ATHENS – With the Greek stock market taking a hammering over political instability and worries about the government’s plan to take an early exit from bailouts, Prime Minister Antonis Samaras sought to bring reassurance to investors.
“The government will not allow any deviation from… political stability and from an economic policy driven by adjustment and reforms,” said the premier, according to a statement issued to the media after a Cabinet meeting with his ministers.
After seeing the stock market fall 6.25 percent and the yield on 10-year bonds rise to as high as 7.85 percent, Samaras used his opening address to ministers as an attempt to counter the apparent panic over Greece’s prospects.
“We restored Greece’s trustworthiness with a lot of effort,” he added. “Now that this is bearing fruit, we will not allow anyone or anything to undermine it,” he said.
The backdrop of anxiety includes a push by the major opposition Coalition of the Radical Left (SYRIZA), which is leading in polls, to force early national elections by hoping to block election of a Greek President in February, 2015.
That requires 180 votes in the 30o-member Parliament but the ruling coalition of Samaras’ New Democracy Conservatives and its partner the PASOK Socialists has only 155.
Samaras though said he believes a solution will be found and that his government will finish out its term, which goes to 2016, but the political instability has rattled investors, especially coming with Wall Street taking a big plunge and fears exacerbated my Mideast conflicts and a world in turmoil.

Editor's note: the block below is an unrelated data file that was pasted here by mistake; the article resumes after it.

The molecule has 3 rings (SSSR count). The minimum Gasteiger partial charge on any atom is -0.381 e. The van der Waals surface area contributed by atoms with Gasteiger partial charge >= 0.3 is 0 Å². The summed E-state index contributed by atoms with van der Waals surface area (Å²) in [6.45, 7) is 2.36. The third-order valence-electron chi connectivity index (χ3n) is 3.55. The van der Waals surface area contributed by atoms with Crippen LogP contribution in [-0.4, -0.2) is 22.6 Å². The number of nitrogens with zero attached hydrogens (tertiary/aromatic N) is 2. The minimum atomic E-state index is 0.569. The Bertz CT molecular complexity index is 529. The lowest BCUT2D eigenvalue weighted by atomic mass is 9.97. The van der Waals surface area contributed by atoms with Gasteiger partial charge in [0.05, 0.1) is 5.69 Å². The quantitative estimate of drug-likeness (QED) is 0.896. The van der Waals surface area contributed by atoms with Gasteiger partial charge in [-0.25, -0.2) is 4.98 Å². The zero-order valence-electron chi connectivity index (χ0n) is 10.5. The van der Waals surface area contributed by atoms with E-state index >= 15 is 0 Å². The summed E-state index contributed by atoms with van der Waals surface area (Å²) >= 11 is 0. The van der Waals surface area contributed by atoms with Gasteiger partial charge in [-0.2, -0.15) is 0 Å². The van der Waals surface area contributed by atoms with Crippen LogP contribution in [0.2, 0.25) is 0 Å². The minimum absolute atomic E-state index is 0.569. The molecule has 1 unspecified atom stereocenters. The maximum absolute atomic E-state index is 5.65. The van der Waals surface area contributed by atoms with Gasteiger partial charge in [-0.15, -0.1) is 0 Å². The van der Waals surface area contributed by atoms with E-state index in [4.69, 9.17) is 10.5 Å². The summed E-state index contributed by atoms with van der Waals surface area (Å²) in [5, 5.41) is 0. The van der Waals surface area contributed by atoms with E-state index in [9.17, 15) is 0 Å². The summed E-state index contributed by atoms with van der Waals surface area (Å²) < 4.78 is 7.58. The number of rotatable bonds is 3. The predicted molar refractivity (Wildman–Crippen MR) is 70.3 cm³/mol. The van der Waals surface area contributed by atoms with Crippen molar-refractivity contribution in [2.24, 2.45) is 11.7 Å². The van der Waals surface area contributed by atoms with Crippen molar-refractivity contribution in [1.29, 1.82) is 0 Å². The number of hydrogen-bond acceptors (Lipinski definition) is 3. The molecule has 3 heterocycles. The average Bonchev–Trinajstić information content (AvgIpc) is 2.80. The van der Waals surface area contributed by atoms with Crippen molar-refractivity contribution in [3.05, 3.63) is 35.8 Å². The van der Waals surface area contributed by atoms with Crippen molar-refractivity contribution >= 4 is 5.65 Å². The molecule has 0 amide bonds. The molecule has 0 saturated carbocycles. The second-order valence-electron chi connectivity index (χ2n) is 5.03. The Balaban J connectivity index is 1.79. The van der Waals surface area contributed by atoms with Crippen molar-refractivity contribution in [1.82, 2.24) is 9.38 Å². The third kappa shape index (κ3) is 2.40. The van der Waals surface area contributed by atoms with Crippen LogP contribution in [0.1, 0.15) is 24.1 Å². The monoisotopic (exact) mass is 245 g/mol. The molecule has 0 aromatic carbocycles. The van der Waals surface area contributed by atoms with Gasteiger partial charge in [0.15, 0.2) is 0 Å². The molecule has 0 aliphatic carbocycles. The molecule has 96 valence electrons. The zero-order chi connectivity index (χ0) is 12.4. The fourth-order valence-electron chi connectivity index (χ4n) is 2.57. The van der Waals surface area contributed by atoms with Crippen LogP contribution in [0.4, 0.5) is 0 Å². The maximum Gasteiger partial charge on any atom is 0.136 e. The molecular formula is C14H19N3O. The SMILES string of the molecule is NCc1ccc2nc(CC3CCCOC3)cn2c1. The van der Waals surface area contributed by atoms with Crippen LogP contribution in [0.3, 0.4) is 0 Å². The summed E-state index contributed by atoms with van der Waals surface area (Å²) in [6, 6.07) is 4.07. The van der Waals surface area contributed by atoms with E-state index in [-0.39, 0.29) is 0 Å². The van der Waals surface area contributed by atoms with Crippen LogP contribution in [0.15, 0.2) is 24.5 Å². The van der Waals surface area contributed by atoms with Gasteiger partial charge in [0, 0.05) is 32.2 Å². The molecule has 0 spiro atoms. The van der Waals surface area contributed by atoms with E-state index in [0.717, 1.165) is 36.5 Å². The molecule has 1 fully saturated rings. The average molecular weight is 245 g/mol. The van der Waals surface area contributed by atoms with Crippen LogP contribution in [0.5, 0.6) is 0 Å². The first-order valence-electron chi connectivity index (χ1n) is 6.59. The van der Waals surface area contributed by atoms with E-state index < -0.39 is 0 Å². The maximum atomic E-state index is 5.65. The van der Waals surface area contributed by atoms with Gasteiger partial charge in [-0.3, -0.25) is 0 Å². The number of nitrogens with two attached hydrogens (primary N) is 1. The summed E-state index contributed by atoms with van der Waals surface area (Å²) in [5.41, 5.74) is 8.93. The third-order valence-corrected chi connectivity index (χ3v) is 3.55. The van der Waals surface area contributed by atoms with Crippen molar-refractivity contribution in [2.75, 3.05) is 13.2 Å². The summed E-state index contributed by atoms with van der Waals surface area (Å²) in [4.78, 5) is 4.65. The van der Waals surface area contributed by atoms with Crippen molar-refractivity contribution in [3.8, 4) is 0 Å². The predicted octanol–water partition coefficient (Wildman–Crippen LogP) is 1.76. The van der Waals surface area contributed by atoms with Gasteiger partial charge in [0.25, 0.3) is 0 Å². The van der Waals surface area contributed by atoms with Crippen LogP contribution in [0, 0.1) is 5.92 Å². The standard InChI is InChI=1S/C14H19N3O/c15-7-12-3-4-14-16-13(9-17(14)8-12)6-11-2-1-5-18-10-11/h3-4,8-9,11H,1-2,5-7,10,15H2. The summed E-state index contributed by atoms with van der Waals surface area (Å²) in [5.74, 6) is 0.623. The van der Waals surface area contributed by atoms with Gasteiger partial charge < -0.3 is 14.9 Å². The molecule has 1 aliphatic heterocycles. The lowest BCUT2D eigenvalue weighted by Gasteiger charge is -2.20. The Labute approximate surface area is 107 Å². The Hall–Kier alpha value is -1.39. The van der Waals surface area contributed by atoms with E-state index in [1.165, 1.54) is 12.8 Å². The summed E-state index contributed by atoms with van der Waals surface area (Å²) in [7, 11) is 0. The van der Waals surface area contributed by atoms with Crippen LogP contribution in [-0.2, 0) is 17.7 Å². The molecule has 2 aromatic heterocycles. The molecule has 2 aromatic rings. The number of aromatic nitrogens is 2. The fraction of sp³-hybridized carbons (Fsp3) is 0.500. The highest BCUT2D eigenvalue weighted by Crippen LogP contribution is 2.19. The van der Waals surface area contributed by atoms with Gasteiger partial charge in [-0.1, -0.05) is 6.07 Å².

Samaras suggested that SYRIZA’s stance is to blame for investors’ growing skepticism about Greece.
“We are strengthening the country step by step… and we are avoiding what others want, which is for us to clash with our partners from a position of weakness,” he said. “They [SYRIZA] know that soon it will be too late for them. Greece will keep improving from now on and that scares them, they want to prevent it.”
Deputy Prime Minister Evangelos Venizelos, the PASOK leader, also blamed the markets’ reaction on “doubts about political stability.” He warned that the feud between the government and SYRIZA could have an impact on Greece’s fragile position.
“Everyone has to understand that whatever we do here in Greece is immediately magnified, exported and can work in the country’s favor or against it,” he said.
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